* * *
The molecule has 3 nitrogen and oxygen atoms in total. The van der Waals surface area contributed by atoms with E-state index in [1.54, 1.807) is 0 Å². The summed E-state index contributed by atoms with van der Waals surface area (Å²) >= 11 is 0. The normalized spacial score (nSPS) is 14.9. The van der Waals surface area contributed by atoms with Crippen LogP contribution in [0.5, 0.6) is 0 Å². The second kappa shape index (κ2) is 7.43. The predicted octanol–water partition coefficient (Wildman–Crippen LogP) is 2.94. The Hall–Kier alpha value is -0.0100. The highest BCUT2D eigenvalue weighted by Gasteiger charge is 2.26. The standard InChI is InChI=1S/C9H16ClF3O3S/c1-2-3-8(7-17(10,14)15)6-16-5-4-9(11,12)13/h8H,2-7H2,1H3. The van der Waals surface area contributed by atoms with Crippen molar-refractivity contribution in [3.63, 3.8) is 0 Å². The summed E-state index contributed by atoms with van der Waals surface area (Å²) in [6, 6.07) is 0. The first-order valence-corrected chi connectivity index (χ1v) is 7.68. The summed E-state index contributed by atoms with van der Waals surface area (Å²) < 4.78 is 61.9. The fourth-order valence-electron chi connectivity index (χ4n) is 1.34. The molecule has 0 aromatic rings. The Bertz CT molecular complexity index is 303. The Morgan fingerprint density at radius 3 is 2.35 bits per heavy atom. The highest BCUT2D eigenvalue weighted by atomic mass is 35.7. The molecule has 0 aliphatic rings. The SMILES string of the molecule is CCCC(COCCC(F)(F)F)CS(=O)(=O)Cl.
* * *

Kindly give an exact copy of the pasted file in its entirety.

The molecule has 3 nitrogen and oxygen atoms in total. The van der Waals surface area contributed by atoms with E-state index in [1.54, 1.807) is 0 Å². The summed E-state index contributed by atoms with van der Waals surface area (Å²) >= 11 is 0. The normalized spacial score (nSPS) is 14.9. The van der Waals surface area contributed by atoms with Crippen LogP contribution in [0.5, 0.6) is 0 Å². The second kappa shape index (κ2) is 7.43. The predicted octanol–water partition coefficient (Wildman–Crippen LogP) is 2.94. The Hall–Kier alpha value is -0.0100. The highest BCUT2D eigenvalue weighted by Gasteiger charge is 2.26. The standard InChI is InChI=1S/C9H16ClF3O3S/c1-2-3-8(7-17(10,14)15)6-16-5-4-9(11,12)13/h8H,2-7H2,1H3. The van der Waals surface area contributed by atoms with Crippen molar-refractivity contribution in [3.63, 3.8) is 0 Å². The summed E-state index contributed by atoms with van der Waals surface area (Å²) in [6, 6.07) is 0. The first-order valence-corrected chi connectivity index (χ1v) is 7.68. The summed E-state index contributed by atoms with van der Waals surface area (Å²) < 4.78 is 61.9. The fourth-order valence-electron chi connectivity index (χ4n) is 1.34. The molecule has 0 aromatic rings. The Bertz CT molecular complexity index is 303. The Morgan fingerprint density at radius 3 is 2.35 bits per heavy atom. The highest BCUT2D eigenvalue weighted by atomic mass is 35.7. The molecule has 0 aliphatic rings. The SMILES string of the molecule is CCCC(COCCC(F)(F)F)CS(=O)(=O)Cl.